The challenge is to develop an AI or machine-based learning programme that can help healthcare organisations accurately identify whether a patient has a fracture. This is initially a classification problem (by assigning a value of yes, no or maybe).
In simple terms, the task to begin with is to develop an automatic system that, with a degree of certainty, can remove from clinicians’ workload those that are definitely yes or no, leaving them to focus on the more complex images. This is an initial step towards integrating AI systems into a mainstream clinical workflow within the NHS and could be a platform for building more intelligent learning systems.
Each year in Scotland, the NHS gives some 5,000 patients x-rays of the peripheral upper limb (wrist or hand) and lower limb (ankle or foot), most often looking for a fracture after trauma. Although isolated injuries in these areas are often categorised as ‘minor’, misdiagnosis and consequent mismanagement can result in significant morbidity and financial cost.
The interpretation of peripheral limb x-rays is the remit of a wide variety of clinical staff in many clinical settings, from large urban emergency departments to nurse-led remote cottage hospitals and minor injury units.
The diagnosis of a fracture in the wrist or ankle is made from 2 standard radiographic views taken at right angles to each other. Radiographic fracture assessment of the hand or foot may include a third oblique view.
Recently published studies have successfully used machine learning to analyse radiographs to detect fractures. They have shown the ability to perform at the same diagnostic standard as an expert.
AI or machine learning could be included in clinical workflows to interpret peripheral limb radiographs for the presence of fractures, which in most cases are not reported for several days. This would help:
- improve diagnostic accuracy and treatment
- improve patient pathways and outcomes
- reduce the growing deficit between radiology reporting workloads and staffing levels
This competition draws on Scotland’s expertise in:
Example: in 2019
- clinical and academic digital radiology
- advanced data storage
- data governance and access
- interoperable healthcare databases
John Doe has a swollen right wrist after falling on an outstretched hand in the street. He lives in a rural location and attends his local minor injury unit where he is seen by a nurse who requests x-rays.
The films are placed on a digital archiving system but both the nurse and the radiographer are unsure if there is a fracture. Mr Doe is keen to get back to his activities, including driving. The staff decide to let him keep his wrist free but say they will contact him if an abnormality is found on the formal radiology report. After 4 weeks the formal radiology report shows there was a fracture. Mr Doe is recalled and given more x-rays. They show the bones have moved and he will need an operation.
The initial reading of the radiology image is made by a variety of grades of staff with wide experience. While local departments often have safeguard systems to minimise risk, some fractures have a delayed diagnosis. Peripheral limb injuries may have significant morbidity and often financial or lifestyle implications.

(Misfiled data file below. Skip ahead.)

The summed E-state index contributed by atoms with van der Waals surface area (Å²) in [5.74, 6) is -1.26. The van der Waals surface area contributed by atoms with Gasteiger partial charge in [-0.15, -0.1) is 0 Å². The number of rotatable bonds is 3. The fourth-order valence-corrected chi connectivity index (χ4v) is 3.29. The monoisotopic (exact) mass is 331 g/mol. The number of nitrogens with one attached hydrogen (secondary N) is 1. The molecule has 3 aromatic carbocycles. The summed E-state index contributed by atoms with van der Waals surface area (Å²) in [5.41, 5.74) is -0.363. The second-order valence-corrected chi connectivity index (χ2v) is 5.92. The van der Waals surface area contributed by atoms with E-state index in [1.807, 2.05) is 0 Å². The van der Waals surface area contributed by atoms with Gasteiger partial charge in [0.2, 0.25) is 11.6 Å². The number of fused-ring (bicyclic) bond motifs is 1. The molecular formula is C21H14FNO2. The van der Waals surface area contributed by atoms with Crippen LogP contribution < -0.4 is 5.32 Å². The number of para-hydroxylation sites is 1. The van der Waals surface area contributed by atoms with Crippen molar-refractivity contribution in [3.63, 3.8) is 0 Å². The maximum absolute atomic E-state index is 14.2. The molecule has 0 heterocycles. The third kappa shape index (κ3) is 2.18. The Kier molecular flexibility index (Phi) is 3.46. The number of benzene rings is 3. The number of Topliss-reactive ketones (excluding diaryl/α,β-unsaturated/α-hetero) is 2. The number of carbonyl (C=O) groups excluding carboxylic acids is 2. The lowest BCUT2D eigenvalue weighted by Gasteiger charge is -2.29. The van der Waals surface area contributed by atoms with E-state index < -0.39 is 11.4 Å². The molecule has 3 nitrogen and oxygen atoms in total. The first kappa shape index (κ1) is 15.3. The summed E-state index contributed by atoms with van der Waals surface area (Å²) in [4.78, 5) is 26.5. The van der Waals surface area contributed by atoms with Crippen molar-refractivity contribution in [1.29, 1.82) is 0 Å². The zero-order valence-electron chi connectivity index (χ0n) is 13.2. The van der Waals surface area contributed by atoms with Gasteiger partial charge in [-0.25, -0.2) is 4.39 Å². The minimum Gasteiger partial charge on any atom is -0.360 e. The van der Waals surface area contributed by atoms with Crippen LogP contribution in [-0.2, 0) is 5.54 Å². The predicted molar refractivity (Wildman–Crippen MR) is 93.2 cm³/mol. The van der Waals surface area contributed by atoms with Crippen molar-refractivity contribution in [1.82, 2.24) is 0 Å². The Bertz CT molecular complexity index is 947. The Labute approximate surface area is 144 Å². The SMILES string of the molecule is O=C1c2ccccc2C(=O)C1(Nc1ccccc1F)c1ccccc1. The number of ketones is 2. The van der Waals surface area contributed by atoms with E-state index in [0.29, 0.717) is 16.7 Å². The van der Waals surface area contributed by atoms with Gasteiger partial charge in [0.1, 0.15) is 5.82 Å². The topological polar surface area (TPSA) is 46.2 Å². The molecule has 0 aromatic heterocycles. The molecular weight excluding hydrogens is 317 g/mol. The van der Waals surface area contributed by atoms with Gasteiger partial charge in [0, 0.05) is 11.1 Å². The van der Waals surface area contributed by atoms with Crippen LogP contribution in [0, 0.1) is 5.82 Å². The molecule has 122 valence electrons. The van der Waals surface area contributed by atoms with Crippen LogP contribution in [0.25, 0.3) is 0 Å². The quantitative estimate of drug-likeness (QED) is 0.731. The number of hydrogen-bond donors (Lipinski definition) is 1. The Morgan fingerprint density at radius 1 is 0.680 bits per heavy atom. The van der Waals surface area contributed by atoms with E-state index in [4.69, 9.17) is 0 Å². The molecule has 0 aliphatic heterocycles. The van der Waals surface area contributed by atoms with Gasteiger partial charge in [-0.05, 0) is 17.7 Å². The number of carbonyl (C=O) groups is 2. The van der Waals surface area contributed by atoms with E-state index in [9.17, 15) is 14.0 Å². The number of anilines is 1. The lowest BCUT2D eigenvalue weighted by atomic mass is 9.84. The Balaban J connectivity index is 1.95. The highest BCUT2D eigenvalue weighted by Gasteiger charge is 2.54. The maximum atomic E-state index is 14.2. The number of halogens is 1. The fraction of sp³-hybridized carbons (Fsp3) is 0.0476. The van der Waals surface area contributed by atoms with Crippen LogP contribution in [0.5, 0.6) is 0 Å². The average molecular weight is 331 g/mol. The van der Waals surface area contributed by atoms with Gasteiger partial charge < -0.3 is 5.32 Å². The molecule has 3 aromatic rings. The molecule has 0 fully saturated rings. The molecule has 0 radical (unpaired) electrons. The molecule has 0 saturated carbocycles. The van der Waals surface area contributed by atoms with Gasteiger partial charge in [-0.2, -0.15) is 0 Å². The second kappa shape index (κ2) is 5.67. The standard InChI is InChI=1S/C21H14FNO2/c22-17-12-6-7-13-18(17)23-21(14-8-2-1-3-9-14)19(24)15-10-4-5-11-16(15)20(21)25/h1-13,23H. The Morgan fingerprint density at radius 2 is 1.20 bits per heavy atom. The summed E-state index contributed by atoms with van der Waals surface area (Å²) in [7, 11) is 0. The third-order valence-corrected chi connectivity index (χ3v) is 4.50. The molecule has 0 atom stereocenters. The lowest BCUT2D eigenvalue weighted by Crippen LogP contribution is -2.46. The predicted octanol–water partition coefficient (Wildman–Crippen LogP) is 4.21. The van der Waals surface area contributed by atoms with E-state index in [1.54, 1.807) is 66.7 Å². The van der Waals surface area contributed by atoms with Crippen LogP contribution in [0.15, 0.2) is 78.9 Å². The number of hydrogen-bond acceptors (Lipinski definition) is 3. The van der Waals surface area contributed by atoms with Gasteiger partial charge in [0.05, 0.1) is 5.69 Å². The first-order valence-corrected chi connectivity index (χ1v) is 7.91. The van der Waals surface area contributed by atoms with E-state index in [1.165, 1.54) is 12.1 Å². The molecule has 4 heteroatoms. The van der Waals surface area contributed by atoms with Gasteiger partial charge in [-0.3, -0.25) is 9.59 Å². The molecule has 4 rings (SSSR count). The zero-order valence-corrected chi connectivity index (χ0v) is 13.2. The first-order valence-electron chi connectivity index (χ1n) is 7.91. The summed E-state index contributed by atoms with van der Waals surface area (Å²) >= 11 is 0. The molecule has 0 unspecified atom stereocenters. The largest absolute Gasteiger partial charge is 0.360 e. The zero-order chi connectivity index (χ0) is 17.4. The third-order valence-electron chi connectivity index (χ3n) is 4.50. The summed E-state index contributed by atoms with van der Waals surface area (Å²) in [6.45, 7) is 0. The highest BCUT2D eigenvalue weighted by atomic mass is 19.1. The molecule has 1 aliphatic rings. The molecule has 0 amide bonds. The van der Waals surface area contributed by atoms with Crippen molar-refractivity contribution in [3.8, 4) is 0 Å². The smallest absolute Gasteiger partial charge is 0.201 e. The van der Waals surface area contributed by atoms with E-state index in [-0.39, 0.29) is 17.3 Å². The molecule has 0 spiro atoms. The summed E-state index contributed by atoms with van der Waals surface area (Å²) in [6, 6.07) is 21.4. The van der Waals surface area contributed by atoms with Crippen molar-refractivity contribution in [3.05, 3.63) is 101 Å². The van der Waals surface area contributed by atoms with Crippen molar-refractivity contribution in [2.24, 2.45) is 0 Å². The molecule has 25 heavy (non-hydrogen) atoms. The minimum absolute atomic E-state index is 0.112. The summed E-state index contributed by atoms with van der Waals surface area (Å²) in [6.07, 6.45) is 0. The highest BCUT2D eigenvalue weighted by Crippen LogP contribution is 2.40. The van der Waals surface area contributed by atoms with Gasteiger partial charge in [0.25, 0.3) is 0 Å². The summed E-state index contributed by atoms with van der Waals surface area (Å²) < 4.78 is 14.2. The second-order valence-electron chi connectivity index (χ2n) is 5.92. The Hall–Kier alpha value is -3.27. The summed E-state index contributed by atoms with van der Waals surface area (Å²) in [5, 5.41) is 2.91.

Example: in 2020
Following the application of machine learning, John Doe’s x-ray is displayed to the clinician with an augmented image highlighting the presence of a fracture or abnormality. The clinician can use this information alongside other clinical details and, if necessary, seek a specialist review.
If no fracture is found, patient management is simpler as the films do not have to go for formal radiology reporting.
This real-time system of augmentation has:
- significantly and reliably improved the confidence the patient and the clinician have in the diagnosis of ‘no fracture’
- reduced the number of specialist consultations for patients with a suspected fracture who do not have a fracture
- sizeably and safely reduced radiology reporting, letting the department concentrate on more complex image interpretation
Successful applicants must use an available dataset of peripheral limb x-rays and linked text-based reports from the University of Aberdeen’s accredited secure Grampian Data Safe Haven (DaSH). With these they will develop AI algorithms to:
- interpret the existing text-based report to categorise as fracture or no fracture
- interpret the radiograph image to identify the presence of fracture
- develop an AI product with the required level of real world accuracy to enhance to enhance radiology image interpretation in mainstream clinical practice
The competition is looking for proposals that:
- improve peripheral limb fracture detection by non-radiology experts in out of hours environments within NHS Grampian
- transform peripheral limb injury clinical pathways to improve patient outcomes and increase productivity by at least 20%
- use the relevant NHS, academic and commercial expertise, data and infrastructure offered by Grampian
- have clinical and commercial potential locally, nationally and globally
We are looking for industrial innovators. You must confidently collaborate and use multiple data sources to develop clinically relevant and commercially practicable solutions. There is potential to commercialise outputs directly through NHS Scotland and globally through the sales and marketing channels of Canon Medical.
Any adoption and implementation of a solution from this SBRI competition would be the subject of a separate, possible competitive, procurement exercise. This competition only covers R&D not the purchase of any solution.
The performance of models trained on the dataset that is made available during the programme will be validated against an unseen dataset. There will be a further dataset available to demonstrate generalisability.